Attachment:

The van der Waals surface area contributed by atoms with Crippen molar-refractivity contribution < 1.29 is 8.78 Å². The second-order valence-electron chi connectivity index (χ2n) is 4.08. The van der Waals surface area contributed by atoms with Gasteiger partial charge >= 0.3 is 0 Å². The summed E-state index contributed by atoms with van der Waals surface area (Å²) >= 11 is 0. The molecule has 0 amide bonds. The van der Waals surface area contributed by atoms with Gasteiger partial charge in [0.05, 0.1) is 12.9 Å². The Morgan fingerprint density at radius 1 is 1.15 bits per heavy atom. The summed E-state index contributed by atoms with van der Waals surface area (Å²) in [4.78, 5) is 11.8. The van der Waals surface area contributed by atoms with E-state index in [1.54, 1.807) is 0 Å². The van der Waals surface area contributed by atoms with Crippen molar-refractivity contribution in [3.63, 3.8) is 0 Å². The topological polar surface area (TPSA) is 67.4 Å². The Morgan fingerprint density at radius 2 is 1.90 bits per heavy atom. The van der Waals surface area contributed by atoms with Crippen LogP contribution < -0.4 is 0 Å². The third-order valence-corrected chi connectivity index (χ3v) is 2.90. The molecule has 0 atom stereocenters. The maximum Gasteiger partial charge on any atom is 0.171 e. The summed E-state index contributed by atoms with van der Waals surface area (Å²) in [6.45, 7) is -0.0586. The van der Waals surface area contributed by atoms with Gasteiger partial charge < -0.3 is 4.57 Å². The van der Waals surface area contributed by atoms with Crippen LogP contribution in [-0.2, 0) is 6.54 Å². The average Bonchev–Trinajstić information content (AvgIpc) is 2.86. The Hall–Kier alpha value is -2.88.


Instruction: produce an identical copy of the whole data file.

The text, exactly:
The van der Waals surface area contributed by atoms with Crippen molar-refractivity contribution < 1.29 is 8.78 Å². The second-order valence-electron chi connectivity index (χ2n) is 4.08. The van der Waals surface area contributed by atoms with Gasteiger partial charge >= 0.3 is 0 Å². The summed E-state index contributed by atoms with van der Waals surface area (Å²) >= 11 is 0. The molecule has 0 amide bonds. The van der Waals surface area contributed by atoms with Gasteiger partial charge in [0.05, 0.1) is 12.9 Å². The Morgan fingerprint density at radius 1 is 1.15 bits per heavy atom. The summed E-state index contributed by atoms with van der Waals surface area (Å²) in [4.78, 5) is 11.8. The van der Waals surface area contributed by atoms with E-state index in [1.54, 1.807) is 0 Å². The van der Waals surface area contributed by atoms with Crippen molar-refractivity contribution in [3.63, 3.8) is 0 Å². The topological polar surface area (TPSA) is 67.4 Å². The Morgan fingerprint density at radius 2 is 1.90 bits per heavy atom. The van der Waals surface area contributed by atoms with Crippen LogP contribution < -0.4 is 0 Å². The third-order valence-corrected chi connectivity index (χ3v) is 2.90. The molecule has 0 atom stereocenters. The maximum Gasteiger partial charge on any atom is 0.171 e. The summed E-state index contributed by atoms with van der Waals surface area (Å²) in [6.45, 7) is -0.0586. The van der Waals surface area contributed by atoms with Gasteiger partial charge < -0.3 is 4.57 Å². The van der Waals surface area contributed by atoms with Crippen LogP contribution in [-0.2, 0) is 6.54 Å². The average Bonchev–Trinajstić information content (AvgIpc) is 2.86. The Hall–Kier alpha value is -2.88.